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Writing women's history one mother at a time... since 2004.

Myriam Laberge’s story of Simone


simone-26-ansSimone Grenier was born on December 13th, 1930 in St. Prime Quebec on a dairy farm, the fourth youngest in a Catholic family of 11. She had her father Antoine’s brown hair and eyes, a light sprinkling of freckles and just the slightest gap in her front teeth which would later be replaced by dentures. Her graceful features came from her petite mother Mathilda.

During the week, Simone and her siblings walked to the local schoolhouse. In winter, they wore moccasins made by her father and thick woolen socks knitted by her mother. The entire family attended church every Sunday travelling by horse and wagon.

Mathilda and Antoine encouraged their children to be proud and cultured. They were to speak well, dress well, and to contribute to the community.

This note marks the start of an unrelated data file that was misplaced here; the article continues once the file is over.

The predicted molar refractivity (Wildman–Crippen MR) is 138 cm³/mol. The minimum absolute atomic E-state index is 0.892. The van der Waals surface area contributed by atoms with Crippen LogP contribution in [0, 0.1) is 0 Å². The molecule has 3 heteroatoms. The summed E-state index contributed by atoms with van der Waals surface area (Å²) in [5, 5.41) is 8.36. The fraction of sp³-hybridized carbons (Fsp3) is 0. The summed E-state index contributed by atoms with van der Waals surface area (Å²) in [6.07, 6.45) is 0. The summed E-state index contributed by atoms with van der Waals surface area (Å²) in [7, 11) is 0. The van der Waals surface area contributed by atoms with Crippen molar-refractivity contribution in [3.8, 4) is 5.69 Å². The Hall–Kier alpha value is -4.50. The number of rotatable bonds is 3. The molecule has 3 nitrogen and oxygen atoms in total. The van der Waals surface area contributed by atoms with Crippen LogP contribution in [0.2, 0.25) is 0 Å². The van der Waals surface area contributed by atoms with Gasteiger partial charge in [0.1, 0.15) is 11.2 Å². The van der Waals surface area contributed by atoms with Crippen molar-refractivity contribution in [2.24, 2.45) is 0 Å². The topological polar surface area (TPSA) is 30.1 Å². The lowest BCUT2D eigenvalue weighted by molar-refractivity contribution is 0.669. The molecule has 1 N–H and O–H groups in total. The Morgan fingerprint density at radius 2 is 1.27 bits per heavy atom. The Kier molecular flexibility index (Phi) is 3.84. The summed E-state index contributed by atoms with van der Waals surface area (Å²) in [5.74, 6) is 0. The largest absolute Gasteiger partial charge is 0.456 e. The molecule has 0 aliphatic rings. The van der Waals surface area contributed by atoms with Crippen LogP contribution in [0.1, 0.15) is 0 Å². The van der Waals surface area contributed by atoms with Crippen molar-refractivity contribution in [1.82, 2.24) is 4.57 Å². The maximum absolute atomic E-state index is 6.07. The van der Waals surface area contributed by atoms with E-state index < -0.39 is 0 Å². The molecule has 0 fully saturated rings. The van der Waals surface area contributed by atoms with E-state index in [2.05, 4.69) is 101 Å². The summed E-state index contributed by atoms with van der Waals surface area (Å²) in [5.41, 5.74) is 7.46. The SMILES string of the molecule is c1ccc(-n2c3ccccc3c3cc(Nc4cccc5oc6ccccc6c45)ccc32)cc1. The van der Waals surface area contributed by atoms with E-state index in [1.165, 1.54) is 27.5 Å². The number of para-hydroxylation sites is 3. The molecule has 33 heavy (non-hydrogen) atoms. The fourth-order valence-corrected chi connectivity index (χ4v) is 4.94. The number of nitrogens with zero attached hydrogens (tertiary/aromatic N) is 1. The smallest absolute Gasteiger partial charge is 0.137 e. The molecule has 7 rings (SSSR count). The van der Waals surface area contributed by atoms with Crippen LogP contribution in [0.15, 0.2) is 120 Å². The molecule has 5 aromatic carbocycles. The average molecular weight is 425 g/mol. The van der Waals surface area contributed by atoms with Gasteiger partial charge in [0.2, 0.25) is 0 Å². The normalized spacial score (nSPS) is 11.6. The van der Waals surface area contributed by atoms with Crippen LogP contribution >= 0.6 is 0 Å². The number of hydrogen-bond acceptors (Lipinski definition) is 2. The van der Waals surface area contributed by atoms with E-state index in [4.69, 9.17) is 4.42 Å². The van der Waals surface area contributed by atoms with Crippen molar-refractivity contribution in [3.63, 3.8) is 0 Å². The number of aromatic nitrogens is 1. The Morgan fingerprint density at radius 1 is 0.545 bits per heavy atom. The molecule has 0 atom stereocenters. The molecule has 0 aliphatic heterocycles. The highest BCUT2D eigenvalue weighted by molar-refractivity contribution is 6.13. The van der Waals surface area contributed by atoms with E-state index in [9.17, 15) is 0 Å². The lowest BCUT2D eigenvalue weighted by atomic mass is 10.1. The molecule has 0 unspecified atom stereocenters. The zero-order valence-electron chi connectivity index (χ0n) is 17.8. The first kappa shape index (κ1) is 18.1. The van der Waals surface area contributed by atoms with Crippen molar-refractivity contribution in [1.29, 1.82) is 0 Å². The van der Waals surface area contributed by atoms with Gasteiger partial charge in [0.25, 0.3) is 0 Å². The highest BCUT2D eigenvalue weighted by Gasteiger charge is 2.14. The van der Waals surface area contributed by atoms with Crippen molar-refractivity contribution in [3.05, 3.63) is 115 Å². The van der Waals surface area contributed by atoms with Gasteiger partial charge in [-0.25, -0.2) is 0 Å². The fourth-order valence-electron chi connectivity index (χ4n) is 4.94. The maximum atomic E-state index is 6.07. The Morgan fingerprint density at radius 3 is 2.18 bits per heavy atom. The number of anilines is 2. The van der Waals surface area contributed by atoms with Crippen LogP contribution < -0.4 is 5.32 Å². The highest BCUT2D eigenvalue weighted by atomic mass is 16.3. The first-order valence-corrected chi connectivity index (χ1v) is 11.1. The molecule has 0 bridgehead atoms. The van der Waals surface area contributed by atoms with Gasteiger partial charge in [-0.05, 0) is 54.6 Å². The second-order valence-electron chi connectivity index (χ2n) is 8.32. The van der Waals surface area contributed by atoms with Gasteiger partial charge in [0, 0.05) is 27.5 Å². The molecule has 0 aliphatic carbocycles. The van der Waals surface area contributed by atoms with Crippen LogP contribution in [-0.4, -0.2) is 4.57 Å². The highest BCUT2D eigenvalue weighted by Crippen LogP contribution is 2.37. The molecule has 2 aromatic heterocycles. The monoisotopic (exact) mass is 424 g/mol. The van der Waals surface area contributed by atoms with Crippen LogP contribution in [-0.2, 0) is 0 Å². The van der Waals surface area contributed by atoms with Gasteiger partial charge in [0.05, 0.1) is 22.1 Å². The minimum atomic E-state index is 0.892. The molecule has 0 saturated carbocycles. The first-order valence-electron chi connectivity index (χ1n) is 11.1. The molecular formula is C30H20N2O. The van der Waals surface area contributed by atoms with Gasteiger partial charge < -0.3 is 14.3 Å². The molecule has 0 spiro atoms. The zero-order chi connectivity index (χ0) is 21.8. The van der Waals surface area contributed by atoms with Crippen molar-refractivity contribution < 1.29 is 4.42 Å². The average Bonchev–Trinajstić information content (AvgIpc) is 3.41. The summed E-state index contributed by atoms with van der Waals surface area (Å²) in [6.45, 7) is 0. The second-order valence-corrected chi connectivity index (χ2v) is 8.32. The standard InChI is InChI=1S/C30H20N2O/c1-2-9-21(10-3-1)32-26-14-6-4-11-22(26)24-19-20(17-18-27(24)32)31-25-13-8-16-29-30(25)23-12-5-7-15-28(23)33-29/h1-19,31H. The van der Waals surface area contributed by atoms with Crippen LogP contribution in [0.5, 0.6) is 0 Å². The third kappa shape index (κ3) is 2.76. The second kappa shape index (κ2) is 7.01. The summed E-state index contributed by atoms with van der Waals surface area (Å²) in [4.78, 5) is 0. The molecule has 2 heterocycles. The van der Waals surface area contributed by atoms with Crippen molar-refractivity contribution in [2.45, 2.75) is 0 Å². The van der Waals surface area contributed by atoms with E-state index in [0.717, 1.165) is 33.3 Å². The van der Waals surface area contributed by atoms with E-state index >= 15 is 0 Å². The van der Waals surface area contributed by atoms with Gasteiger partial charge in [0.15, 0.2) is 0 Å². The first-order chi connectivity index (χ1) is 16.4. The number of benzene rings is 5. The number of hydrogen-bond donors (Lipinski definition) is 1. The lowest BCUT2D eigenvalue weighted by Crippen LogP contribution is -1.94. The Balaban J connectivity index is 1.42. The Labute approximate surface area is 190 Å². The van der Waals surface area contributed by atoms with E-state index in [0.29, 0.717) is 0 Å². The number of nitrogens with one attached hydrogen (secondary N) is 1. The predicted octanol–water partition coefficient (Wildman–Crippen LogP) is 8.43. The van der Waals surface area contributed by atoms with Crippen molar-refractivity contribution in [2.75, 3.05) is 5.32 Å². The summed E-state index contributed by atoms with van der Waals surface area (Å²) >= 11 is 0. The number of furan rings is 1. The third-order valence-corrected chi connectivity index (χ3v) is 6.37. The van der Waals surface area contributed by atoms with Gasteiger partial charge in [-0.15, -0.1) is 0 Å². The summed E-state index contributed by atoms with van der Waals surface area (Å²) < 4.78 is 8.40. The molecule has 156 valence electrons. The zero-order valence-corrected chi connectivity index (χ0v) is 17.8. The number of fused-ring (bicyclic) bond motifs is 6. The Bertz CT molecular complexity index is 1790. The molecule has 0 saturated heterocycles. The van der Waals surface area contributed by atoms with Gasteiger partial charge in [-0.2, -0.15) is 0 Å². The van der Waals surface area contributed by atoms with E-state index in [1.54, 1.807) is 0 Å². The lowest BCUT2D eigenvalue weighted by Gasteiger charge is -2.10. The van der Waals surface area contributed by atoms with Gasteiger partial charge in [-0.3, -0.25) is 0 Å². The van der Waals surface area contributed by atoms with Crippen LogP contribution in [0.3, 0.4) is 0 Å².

At 13, Simone learned to sew and would eventually become a talented seamstress. In this as other things, she took to heart her mom’s motto that “all that is worth doing is worth doing well”.

Simone completed Grade Nine. She was denied convent admission because of her grades so was home-schooled by her mom. Both felt vindicated when Simone passed her exams at the top of her class. She learned typing and book-keeping at 18 through secretarial work. However, her main goal in life was to marry and have children.

At 20, Simone was active in the local Catholic Youth Action movement. Members travelled in pairs, going door-to-door on missionary work to bring the new humanist social doctrine of the Church to the people. One young man in their cohort caught her eye. Louis-Joseph Laberge had jet-black curly hair, blue eyes and an infectious crooked smile. She admired his cultured personality and intelligence.